The study, purportedly based on the health records of almost 100,000 patients around the world, found that hospitalized covid-19 patients treated with the antimalarial drug hydroxychloroquine — a drug repeatedly touted by President Trump — had a sharply higher risk of death and heart problems compared to those who did not receive the drug. It also showed the drug didn’t provide a benefit. The study was “observational,” which is less rigorous than a randomized, placebo-controlled clinical trial.
Almost immediately after the study’s publication, critics raised questions about the data and analysis provided by a private company, Chicago-based Surgisphere, and its founder, Sepan Desai. Another study that also relied on the database — one that looked at the effects of blood-pressure medications on covid-19 patients — also was retracted Thursday, by the New England Journal of Medicine.
Desai, who was listed as one of four authors on the study, was not immediately available to comment.
The retractions raised concerns in the medical and scientific community that researchers and even prestigious medical journals are lowering their standards in a rush to publish during the pandemic.
“I’m concerned that the usual standards, both at the level of the journals and at the level of authors and faculty rushing to get high-impact work published, has meant that our usual standards have fallen,” said Steven Joffe, a medical ethicist at the University of Pennsylvania.
“Everybody should be stopping and pausing and asking: ‘Are we moving too quickly; are we confident in the quality of our data, and our analysis?’ ” he added. “There is a need for caution and scrutiny at every level of the process.”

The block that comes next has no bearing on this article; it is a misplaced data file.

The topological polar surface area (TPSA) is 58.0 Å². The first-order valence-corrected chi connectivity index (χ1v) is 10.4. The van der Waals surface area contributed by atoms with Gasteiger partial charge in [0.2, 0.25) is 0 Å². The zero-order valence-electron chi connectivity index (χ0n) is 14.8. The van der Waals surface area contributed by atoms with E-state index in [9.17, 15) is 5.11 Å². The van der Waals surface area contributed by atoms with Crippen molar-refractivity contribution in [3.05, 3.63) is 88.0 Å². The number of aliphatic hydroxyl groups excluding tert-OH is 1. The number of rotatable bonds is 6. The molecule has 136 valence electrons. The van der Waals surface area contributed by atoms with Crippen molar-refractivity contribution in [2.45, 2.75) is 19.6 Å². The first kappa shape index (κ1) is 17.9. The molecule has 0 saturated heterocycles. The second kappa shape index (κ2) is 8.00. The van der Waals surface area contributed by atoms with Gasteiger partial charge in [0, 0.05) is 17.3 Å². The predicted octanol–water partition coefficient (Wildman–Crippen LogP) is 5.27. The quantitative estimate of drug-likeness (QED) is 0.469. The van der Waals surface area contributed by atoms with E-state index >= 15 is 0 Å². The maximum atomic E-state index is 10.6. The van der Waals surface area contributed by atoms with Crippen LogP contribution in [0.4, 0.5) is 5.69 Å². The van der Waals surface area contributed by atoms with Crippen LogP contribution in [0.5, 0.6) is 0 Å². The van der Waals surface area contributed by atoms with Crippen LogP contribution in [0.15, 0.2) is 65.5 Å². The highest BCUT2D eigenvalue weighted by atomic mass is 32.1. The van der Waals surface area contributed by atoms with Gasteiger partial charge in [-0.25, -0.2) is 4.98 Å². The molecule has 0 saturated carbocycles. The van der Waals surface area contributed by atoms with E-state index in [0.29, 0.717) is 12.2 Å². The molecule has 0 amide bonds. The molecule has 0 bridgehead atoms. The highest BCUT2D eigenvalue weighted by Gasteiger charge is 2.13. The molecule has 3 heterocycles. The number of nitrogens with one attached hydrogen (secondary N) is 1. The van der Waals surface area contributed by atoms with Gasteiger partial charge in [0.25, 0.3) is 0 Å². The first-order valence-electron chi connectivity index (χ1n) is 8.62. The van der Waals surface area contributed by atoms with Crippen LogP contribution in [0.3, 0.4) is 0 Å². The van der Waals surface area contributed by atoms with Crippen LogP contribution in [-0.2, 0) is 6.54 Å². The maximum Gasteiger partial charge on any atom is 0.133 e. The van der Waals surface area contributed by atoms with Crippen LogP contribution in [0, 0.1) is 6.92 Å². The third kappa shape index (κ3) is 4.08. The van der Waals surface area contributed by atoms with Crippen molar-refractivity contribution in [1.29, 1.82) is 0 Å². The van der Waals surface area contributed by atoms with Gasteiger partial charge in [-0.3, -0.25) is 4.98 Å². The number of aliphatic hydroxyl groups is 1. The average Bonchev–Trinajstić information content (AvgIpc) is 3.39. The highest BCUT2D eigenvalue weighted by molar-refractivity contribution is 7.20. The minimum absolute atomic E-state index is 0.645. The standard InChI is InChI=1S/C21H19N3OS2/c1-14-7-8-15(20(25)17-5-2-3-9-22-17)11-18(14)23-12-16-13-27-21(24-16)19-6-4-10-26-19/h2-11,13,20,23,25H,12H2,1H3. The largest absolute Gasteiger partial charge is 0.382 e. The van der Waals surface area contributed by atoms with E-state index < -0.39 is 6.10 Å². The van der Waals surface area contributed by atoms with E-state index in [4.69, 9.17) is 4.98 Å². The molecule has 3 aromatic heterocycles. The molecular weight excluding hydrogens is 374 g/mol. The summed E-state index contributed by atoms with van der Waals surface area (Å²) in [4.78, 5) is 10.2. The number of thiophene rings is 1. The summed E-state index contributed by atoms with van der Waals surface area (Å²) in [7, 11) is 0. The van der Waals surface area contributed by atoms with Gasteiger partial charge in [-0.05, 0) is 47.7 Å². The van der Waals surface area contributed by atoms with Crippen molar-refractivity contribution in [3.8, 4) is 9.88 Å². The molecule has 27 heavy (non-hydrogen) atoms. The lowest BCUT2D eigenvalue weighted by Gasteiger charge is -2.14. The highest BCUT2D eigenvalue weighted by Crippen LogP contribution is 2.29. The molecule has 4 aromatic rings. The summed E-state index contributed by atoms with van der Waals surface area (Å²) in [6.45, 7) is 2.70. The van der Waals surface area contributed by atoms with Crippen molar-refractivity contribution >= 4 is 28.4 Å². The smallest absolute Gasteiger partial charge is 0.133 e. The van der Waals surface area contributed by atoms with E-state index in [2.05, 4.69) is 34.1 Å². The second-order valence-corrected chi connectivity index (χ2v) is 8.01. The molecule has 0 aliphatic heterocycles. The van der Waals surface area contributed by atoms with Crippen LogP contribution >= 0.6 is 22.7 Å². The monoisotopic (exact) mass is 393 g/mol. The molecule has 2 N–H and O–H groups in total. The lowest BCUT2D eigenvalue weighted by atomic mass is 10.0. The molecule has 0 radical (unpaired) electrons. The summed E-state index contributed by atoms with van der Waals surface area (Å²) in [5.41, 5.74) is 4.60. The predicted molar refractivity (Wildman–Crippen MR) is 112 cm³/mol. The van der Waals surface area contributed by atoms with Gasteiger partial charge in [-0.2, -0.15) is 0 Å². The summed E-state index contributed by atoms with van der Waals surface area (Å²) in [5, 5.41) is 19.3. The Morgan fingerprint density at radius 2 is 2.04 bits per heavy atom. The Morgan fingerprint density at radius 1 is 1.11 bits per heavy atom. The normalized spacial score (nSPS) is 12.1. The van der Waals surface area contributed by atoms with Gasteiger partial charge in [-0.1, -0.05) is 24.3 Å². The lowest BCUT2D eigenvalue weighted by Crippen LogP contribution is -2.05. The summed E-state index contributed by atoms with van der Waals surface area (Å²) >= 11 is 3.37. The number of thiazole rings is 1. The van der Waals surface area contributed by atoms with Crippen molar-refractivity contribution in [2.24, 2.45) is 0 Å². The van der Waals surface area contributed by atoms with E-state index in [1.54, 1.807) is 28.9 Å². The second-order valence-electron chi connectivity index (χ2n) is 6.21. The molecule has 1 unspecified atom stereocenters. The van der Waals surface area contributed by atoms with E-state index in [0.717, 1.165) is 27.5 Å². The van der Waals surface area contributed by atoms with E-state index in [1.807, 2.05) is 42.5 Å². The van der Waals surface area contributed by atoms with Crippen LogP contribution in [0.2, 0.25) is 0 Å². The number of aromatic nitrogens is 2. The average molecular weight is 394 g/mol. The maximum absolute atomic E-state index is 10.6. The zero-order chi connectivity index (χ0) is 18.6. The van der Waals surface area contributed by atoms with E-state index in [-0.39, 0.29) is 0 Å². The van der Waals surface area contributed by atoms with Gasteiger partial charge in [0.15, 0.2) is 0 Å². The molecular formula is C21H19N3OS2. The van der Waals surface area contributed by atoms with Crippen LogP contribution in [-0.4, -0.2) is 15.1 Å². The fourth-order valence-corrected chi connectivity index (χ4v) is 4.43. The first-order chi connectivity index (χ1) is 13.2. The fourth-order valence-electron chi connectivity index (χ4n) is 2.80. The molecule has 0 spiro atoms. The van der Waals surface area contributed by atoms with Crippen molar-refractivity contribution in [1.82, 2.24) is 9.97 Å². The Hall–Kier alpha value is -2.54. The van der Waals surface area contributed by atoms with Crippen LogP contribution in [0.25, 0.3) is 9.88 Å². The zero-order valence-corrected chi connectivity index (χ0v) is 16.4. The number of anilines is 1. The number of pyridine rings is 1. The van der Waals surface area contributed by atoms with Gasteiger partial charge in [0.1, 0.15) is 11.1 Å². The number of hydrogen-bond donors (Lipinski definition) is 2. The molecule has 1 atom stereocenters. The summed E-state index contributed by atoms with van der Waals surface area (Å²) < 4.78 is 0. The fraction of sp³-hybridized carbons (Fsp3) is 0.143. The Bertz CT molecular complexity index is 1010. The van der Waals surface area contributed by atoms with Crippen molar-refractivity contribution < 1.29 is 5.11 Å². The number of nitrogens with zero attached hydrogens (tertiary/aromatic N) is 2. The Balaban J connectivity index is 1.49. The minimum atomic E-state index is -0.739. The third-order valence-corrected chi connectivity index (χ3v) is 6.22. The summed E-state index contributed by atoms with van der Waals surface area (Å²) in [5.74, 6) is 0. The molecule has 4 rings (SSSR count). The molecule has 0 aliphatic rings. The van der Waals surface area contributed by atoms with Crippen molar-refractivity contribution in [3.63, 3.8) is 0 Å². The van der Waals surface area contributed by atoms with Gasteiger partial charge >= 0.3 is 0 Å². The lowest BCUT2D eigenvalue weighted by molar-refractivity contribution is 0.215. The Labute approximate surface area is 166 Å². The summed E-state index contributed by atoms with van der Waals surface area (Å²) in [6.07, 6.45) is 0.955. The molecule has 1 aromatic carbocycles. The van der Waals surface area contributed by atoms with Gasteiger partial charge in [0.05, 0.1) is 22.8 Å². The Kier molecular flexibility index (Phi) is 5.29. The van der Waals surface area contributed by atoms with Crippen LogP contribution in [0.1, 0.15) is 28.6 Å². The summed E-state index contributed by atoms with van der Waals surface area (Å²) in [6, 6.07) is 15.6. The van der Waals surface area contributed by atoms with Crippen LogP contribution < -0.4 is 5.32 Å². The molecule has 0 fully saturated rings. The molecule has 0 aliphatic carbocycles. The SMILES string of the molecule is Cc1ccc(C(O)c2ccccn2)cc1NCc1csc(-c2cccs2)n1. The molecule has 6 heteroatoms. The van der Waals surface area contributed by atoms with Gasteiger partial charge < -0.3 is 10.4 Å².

Controversy surrounding hydroxychloroquine and a related drug, chloroquine, has swirled for months, partly because Trump has urged people to try the drugs and has taken hydroxychloroquine himself, even in the absence of a clear benefit. The Food and Drug Administration has warned that the drug can cause heart problems and urged that it be used only in hospital settings or clinical trials.
The Lancet retraction is unlikely to quell the controversy about the drug. On Wednesday, researchers at the University of Minnesota Medical School on Wednesday reported the results of a randomized, placebo-controlled trial, saying the drug was no better at preventing covid-19 than a placebo. Additional randomized trials, considered the gold standard, are being conducted.
The authors of the Lancet study said in their statement that they launched an independent third-party peer review of Surgisphere, with the consent of Desai, to confirm the completeness and accuracy of the data and to replicate its analysis.
But, they said, the company declined to provide the full data set to the reviewer, saying it would violate client agreements and confidentiality requirements.
“As such, our reviewers were not able to conduct an independent and private peer review and therefore notified us of their withdrawal from the peer-review process,” said the statement by the lead author, Mandeep R. Mehra, a Harvard Medical School professor and physician at Brigham and Women’s Hospital, and two other authors.
The authors apologized to the editors of the journal and its readers for causing “any embarrassment or inconvenience.”
The study had a major impact, prompting the World Health Organization to temporarily suspend use of hydroxychloroquine in a clinical trial on covid-19 treatments, and France banned its use in covid-19 patients.